brown branches on rio red

whiskers222April 28, 2012

I have a rio red grapefruit tree that has been in the ground about two years. This past season I had a lot of grapefruits on the tree. I know the tree suffers from citrus leaf minor which I use a monterey garden with spinosad spray and some volk oil that I heard about on this forum. My question is why are some of the branches losing their leaves and turning brown? I wanted to post some pics I have but I am not sure how to in this message. thanks in advance.

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Limb die-back has many causes. If you have alkaline soil or water and your tree is on a P. trifoliata (or one of its hybrids) rootstock, it is normal. It also can occur when you over fertilize with nitrogen. Several fungal diseases also cause this. Some scion varieties are more prone to this than others, but Rio Red is usually not a problem. Just one limb can be ignored but if there are more, I would suspect root damage.

    Bookmark   April 29, 2012 at 2:18PM
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Thank you for your response.

    Bookmark   April 29, 2012 at 4:16PM
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pgde(Tucson Zone 9)

Hey Tantanman: I seem to be having the same problem with my Rio Red. How does one fix root damage? Or do I need to start over? My other 6 citrus trees are doing fine. See below pix.

Thanks so much!


    Bookmark   April 29, 2012 at 4:50PM
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Yes that is what my limbs look like in that picture that pgde posted. I would say about 10% of the limbs are like that. Do I cut off the brown limbs or will they grow back?

    Bookmark   April 29, 2012 at 5:25PM
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When I said alkaline + trifoliate = normal, I should have added (normally) bad. And that leads to poor trees. They just don't like pH over 7.

In Peter's case, I see a lot of white rock. White rock usually means limestone, calcium carbonate. Water percolating down through limestone can get too high in pH. Peter you need to find what that rocks are and what your rootstock is. Most Arizona posters here have said their trees are on trifoliate or a trifoliate hybrid. Trifoliate rootstock needs some shade (mulch). P. trifoliata comes from China and grows as an understory tree in a temperate climate, not near as hot as this. In Tucson you really need 2-3 inches of pine or fir bark mulch for insulation from the sun. Do not use hardwood mulch as it will add even more calcium. I would try the mulch. And if the rock is limestone and it is mixed in your soil in small pieces you may need to acidify and or make a slightly raised bed. Bear in mind a raised bed is more difficult to keep cool in the long hot summer. I don't like bark mulch except in this kind of service. Later on when the canopy fills out and shades the roots, you can do without it.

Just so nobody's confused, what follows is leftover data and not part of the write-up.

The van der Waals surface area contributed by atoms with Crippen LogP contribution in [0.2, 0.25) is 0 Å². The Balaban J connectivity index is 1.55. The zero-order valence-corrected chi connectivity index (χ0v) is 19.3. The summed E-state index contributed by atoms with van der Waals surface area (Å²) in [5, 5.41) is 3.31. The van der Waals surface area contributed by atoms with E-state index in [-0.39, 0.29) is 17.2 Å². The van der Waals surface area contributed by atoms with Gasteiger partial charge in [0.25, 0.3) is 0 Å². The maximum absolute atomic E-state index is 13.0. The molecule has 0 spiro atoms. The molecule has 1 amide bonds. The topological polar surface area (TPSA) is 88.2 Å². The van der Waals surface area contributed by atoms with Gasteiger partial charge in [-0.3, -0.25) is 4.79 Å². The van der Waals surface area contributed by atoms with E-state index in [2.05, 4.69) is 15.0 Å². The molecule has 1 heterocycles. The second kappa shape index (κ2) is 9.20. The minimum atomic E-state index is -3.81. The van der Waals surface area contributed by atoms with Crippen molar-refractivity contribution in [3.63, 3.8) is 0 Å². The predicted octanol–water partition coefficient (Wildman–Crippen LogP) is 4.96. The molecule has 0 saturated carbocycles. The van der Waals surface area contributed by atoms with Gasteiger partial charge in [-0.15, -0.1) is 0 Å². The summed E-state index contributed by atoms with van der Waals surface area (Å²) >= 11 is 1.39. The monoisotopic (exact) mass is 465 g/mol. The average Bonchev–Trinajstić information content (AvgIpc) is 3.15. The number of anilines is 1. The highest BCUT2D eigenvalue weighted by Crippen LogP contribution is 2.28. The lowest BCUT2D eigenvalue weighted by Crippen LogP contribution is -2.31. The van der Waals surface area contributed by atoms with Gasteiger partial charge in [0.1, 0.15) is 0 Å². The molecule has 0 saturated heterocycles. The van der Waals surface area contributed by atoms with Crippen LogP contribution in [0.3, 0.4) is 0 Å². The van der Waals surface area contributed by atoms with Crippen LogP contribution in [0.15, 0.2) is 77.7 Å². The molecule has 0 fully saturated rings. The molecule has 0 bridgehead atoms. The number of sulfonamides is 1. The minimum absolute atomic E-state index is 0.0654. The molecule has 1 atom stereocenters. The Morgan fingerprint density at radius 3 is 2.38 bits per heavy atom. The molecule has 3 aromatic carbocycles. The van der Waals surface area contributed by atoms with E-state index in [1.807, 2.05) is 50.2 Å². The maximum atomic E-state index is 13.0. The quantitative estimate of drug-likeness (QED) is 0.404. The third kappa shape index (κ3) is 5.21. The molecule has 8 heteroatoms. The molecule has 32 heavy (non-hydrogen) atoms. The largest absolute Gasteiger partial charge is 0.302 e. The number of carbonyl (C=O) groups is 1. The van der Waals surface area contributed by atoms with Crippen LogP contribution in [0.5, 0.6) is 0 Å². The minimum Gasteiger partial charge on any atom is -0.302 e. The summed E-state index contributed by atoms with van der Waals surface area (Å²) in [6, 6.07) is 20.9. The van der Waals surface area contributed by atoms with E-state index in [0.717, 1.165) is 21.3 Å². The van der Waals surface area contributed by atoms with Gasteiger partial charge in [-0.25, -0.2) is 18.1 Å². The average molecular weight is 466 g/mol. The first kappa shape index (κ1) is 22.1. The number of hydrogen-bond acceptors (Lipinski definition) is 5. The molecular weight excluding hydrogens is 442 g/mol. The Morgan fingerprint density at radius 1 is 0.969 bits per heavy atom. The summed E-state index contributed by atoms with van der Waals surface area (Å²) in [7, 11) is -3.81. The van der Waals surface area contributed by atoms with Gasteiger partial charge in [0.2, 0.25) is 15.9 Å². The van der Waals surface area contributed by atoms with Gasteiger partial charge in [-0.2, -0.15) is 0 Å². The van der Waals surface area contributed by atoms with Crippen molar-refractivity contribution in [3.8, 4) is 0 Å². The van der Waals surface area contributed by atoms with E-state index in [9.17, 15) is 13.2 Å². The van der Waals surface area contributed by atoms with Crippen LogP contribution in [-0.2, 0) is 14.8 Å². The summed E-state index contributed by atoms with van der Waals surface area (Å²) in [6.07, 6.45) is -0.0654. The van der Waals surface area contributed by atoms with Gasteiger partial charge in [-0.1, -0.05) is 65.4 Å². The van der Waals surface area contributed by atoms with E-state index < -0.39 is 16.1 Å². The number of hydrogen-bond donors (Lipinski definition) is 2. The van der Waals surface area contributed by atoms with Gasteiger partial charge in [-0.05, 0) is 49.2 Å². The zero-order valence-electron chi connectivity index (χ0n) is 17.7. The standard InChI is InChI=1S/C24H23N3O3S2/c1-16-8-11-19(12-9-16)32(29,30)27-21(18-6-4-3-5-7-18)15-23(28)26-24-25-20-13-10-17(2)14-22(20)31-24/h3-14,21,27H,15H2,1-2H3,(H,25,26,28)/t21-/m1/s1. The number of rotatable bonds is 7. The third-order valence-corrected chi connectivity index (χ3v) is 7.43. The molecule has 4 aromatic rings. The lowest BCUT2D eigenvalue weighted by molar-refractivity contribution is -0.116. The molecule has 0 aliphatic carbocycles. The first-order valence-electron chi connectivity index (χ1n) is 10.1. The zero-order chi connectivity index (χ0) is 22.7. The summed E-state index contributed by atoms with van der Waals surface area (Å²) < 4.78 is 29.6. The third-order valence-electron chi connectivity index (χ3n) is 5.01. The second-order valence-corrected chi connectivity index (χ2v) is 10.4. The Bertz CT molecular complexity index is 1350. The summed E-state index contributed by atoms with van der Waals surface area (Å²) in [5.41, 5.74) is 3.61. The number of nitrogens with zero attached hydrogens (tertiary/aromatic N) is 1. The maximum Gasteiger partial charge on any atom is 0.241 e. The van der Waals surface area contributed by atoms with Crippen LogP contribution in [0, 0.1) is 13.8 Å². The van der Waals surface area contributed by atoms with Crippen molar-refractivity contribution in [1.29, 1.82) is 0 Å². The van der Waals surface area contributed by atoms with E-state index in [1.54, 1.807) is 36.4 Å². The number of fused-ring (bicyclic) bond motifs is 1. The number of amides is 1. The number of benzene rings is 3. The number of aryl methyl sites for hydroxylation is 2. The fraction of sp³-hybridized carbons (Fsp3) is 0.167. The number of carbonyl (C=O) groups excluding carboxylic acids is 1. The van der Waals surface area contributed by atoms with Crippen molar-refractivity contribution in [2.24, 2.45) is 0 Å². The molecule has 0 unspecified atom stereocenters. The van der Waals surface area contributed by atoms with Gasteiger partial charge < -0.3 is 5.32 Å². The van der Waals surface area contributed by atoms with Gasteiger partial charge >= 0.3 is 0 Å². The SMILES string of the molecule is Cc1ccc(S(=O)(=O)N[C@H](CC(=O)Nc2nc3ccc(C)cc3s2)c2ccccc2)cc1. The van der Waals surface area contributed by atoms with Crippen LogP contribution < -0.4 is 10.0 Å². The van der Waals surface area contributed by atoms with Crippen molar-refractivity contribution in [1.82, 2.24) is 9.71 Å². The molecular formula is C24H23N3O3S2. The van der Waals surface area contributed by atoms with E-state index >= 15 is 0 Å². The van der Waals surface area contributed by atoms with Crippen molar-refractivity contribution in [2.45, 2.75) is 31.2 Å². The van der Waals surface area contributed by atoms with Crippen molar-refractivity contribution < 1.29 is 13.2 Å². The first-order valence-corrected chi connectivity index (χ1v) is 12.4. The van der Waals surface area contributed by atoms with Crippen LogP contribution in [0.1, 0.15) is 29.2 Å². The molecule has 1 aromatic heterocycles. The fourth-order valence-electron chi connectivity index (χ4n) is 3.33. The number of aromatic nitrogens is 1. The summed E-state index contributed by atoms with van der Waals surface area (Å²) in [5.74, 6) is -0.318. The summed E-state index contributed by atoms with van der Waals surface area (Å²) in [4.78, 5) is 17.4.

Bookmark   April 29, 2012 at 6:29PM
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pgde(Tucson Zone 9)


Sorry for the delay in responding. The rocks are camera overexposed non-limestone (sandstone, etc). While, fortunately, this side of Tucson does not have caliche, we do have high pH soil here (8.0-8.2) which is typical of desert soils. When it was planted, a good amount of sulfur was added in the hole to lower the pH. Last week I added an amount called for by the gardens sulfur calculator (see link below) and watered it in well. Am waiting for a while to check the pH with my meter. I have also added between 3-4" of bark mulch to the well I had created. I have increased water delivery (drip, 3 gal/hr, 3 hours) to twice a week. Finally, I have been using "Arizona's Best Citrus Fertilizer" supplemented by additional iron, zinc and minors. At this point, I guess I will need to wait and see what happens. BTW, I haven't a clue what the rootstock is. Will need to check around....



Here is a link that might be useful: Garden Sulfur Calculator

    Bookmark   May 2, 2012 at 1:24PM
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    Bookmark   May 5, 2012 at 3:12PM
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    Bookmark   May 5, 2012 at 3:19PM
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    Bookmark   May 5, 2012 at 3:21PM
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    Bookmark   May 5, 2012 at 3:23PM
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I have the same branch problem. Were you able to determine if you should trim them?

    Bookmark   May 21, 2012 at 11:29PM
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